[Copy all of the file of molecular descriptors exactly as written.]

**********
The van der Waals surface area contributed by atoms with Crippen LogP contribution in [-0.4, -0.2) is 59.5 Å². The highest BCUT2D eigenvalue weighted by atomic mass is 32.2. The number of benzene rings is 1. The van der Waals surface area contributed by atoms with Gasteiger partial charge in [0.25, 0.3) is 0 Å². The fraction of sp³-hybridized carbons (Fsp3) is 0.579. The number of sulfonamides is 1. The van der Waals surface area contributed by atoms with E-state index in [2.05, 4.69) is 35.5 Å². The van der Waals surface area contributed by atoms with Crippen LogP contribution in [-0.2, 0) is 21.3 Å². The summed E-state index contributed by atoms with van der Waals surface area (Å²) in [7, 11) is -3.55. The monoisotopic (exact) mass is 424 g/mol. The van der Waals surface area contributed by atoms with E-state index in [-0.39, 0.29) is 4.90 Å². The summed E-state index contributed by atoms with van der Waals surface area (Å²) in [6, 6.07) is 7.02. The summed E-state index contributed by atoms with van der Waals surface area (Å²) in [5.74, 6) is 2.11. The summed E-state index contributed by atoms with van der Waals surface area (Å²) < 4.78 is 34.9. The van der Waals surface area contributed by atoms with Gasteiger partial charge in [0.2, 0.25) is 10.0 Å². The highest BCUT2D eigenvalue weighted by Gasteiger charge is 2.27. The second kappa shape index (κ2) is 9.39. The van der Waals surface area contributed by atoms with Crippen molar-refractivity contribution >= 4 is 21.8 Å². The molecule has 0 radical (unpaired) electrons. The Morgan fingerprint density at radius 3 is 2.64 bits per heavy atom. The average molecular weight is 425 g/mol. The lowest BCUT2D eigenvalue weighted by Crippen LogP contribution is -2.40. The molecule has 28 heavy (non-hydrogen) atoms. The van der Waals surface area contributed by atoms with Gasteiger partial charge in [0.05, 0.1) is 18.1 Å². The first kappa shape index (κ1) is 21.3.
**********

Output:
The van der Waals surface area contributed by atoms with Crippen LogP contribution in [-0.4, -0.2) is 59.5 Å². The highest BCUT2D eigenvalue weighted by atomic mass is 32.2. The number of benzene rings is 1. The van der Waals surface area contributed by atoms with Gasteiger partial charge in [0.25, 0.3) is 0 Å². The fraction of sp³-hybridized carbons (Fsp3) is 0.579. The number of sulfonamides is 1. The van der Waals surface area contributed by atoms with E-state index in [2.05, 4.69) is 35.5 Å². The van der Waals surface area contributed by atoms with Crippen LogP contribution in [-0.2, 0) is 21.3 Å². The summed E-state index contributed by atoms with van der Waals surface area (Å²) in [7, 11) is -3.55. The monoisotopic (exact) mass is 424 g/mol. The van der Waals surface area contributed by atoms with E-state index in [-0.39, 0.29) is 4.90 Å². The summed E-state index contributed by atoms with van der Waals surface area (Å²) in [6, 6.07) is 7.02. The summed E-state index contributed by atoms with van der Waals surface area (Å²) in [5.74, 6) is 2.11. The summed E-state index contributed by atoms with van der Waals surface area (Å²) < 4.78 is 34.9. The van der Waals surface area contributed by atoms with Gasteiger partial charge in [0.2, 0.25) is 10.0 Å². The highest BCUT2D eigenvalue weighted by Gasteiger charge is 2.27. The second kappa shape index (κ2) is 9.39. The van der Waals surface area contributed by atoms with Crippen molar-refractivity contribution >= 4 is 21.8 Å². The molecule has 0 radical (unpaired) electrons. The Morgan fingerprint density at radius 3 is 2.64 bits per heavy atom. The average molecular weight is 425 g/mol. The lowest BCUT2D eigenvalue weighted by Crippen LogP contribution is -2.40. The molecule has 28 heavy (non-hydrogen) atoms. The van der Waals surface area contributed by atoms with Gasteiger partial charge in [0.05, 0.1) is 18.1 Å². The first kappa shape index (κ1) is 21.3.